It's particularly odd, because at least episode six and episode seven made an attempt, however token, at innovating on the standard Telltale formula, with episode six giving you the opportunity to miss clues or fail to communicate them properly to lead to a different ending, and episode seven having a body swap mechanic that was at least cool on the surface, even if it mostly just amounted to a quick-time event.

Oh, yeah, Olivia and Axel return, as well.

A Journey's End, meanwhile, feels mostly like it was very quickly put together just to get it out of the way. It doesn't really tie in to the themes of the series at all, it's not very original, and even playing it felt more tiring than enjoyable.

No second series has currently been announced -- and likely we won't hear anything about one until Batman: The Telltale Series, The Walking Dead: A New Frontier, and Game of Thrones Season 2 are out of the way -- but I do hope we get one, in large part because I'd like to see Telltale Games end this series on a more fitting note than 'just another random, unoriginal adventure story.' Time will tell if I get that wish, but in the meantime, I'm just kind of sad that the series ended on such a disappointing note.

Monday, 26 September 2016

Orange E13.

Episode 13.

It's finally at an end, and to be honest, I'm pretty relieved. My feelings on this series progressed over time from enjoying it, to not knowing what I could actually say about in reviews, to being bored, to being out and out enraged, so it's admittedly somewhat nice to finish it off once and for all. Now I need never think about it again, and that's a sort of success story, in a way.

As Valentine's Day approaches, Naho's letter instructs her to give Kakeru her Valentine's Day chocolates and to tell him all of the things older Naho wishes she could have said before he died. As Naho struggles to get Kakeru to stick around for long enough to give him the chocolates, she becomes increasingly concerned. The next day, the gang prepares to intercept Kakeru, following the details in the letter about how he'll commit suicide -- only to discover that, as they have now changed the past, the letters no longer have accurate information about the time and place of Kakeru's death.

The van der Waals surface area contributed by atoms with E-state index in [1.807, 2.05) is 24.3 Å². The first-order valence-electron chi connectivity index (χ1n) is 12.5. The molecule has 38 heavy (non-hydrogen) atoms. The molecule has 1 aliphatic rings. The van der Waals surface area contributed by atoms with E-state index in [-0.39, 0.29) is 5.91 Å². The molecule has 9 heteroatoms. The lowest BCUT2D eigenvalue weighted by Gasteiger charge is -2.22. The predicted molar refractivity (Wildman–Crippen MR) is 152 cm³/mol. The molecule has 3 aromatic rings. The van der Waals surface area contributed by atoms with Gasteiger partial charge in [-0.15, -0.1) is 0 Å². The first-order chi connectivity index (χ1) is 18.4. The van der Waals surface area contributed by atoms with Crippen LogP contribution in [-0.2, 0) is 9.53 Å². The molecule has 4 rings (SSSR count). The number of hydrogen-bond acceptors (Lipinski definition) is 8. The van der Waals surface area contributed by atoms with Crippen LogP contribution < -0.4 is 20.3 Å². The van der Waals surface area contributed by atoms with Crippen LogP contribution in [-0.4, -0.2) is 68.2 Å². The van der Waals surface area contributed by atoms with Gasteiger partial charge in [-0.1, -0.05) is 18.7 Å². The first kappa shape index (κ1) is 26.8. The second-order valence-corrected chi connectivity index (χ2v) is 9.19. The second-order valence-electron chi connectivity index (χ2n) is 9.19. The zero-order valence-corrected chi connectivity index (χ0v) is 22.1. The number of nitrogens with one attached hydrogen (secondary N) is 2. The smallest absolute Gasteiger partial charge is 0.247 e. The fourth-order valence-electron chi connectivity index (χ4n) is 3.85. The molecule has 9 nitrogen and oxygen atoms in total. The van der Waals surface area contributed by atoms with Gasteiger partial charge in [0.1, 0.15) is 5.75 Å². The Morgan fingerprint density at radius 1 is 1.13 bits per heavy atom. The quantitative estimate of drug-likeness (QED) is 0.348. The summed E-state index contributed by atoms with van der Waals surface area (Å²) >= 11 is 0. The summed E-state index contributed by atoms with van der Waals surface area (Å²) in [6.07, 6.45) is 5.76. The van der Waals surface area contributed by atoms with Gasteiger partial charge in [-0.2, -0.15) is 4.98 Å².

You both look awfully peaky here.

In all honesty, having watched this episode last night, I've already forgotten chunks of it. It just wasn't that memorable, and that's kind of a big problem for a final episode -- whether for good reasons or bad, a finale should stick in a viewer's mind for a fairly long time after the fact, given that it's almost always the culmination of weeks of story.

A few things stuck out in my mind, though -- for starters, we get the triumphant return of Ueda, in full moustache-twirling vaudeville villain mode. Her appearance is oddly jarring, given that she's not even been glimpsed for a fair few weeks, but absence makes the heart grow fonder, I suppose, so it was nice to see her for a few minutes, being generally mocking and evil and basically only being there to give Naho a moment where she actually stands up for herself.

The incredibly callous futurepeople.

(I probably shouldn't be so derisive about that, since I've wanted Naho to be proactive and stand up for herself for a while now.)